"We do not, amidst these changes, forget to focus on students' responsibility to the community, for example the Law Faculty, Medical Faculty, Arts and Science faculties, all have courses that focus on social issues. In fact, students are encouraged to focus on research projects," she said.
Asked about the possibilities of introducing technical she said, she feels strongly that the University is not a place to teach skills.
"I grant that skills are important but the student must be given the opportunity to think out ideas and reflect on them and evaluate their relevance to practical realities, she said."
She mused "These are the ideals we are seeking to achieve, but there are problems."
"The first problem is that students feel pressured since some of them work outside while studying here. Some also follow courses outside the University," she said.
The second, problem, she said is that they now come from tuition- oriented secondary schools, so at the University they have to unlearn this system.
"Though we have introduced staff development and encourage them to use new methods, the staff has a tendency to encourage passive learning. It is upto us to see that this does not happen," she said.
The third factor, she said, which is a king-sized problem is that students are politicized.
"They have strong political convictions but they are still not mature about assessing these. Sometimes they become combative, violent, intolerant and ill-balanced. This creates problems of discipline and maintaining law and order.
"It is sad but true that student groups fight among themselves. During our time such a problem did not exist."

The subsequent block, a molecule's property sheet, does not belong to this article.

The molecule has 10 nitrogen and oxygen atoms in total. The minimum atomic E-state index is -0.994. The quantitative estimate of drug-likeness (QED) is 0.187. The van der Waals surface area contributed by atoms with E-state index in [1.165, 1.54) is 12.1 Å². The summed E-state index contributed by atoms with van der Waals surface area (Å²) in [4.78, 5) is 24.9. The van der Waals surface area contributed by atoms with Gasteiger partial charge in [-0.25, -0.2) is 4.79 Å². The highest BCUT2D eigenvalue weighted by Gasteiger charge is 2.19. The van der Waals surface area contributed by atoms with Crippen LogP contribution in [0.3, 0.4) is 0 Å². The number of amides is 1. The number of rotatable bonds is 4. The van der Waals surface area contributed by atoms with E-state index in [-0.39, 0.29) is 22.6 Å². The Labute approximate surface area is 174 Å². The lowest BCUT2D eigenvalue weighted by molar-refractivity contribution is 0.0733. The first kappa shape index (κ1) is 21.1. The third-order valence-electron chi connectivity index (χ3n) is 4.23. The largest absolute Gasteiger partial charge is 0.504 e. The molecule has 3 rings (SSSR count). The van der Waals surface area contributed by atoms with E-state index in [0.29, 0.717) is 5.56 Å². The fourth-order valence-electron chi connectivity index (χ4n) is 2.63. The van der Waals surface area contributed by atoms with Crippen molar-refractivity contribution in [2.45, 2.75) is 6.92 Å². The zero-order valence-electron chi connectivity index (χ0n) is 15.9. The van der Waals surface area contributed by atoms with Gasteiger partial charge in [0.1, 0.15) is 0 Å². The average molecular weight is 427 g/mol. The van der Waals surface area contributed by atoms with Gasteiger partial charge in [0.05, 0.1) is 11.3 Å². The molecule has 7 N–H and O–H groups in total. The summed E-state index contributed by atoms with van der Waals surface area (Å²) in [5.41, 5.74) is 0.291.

She is advocating student counselling and also staff-student interaction even in students' hostels.
"I must say that women students who come from a wide range of backgrounds manage their hostels better, with discipline and responsibility, unlike the men students who are sometimes strong and aggressive," she said.
"We find it particularly difficult when student groups resort to violence."
"We are working hard to inspire and instil in students non-violent values and appreciation of peaceful values," she said .
Asked whether politicians are involved, Prof. Goonesekere, said that "they are not openly involved but I suppose they can help by discouraging and preventing violence."
The majority of the students she feels are tolerant and peace-loving and seek to study in a pleasant environment but they should also become involved and try to influence others in tolerance. Similarly the staff too should get involved and try to propagate tolerance and peaceful values, she said.
The good-looking Vice-Chancellor is married to lawyer R.K.W. Goonesekere, one-time Principal of Law College.
One can expect much from the country's first woman Vice-Chancellor. She has knowledge, a sense of responsibility and above all, an unswerving dedication to her duties.
She will doubtless walk in the traditions of other great Vice-Chancellors of this University.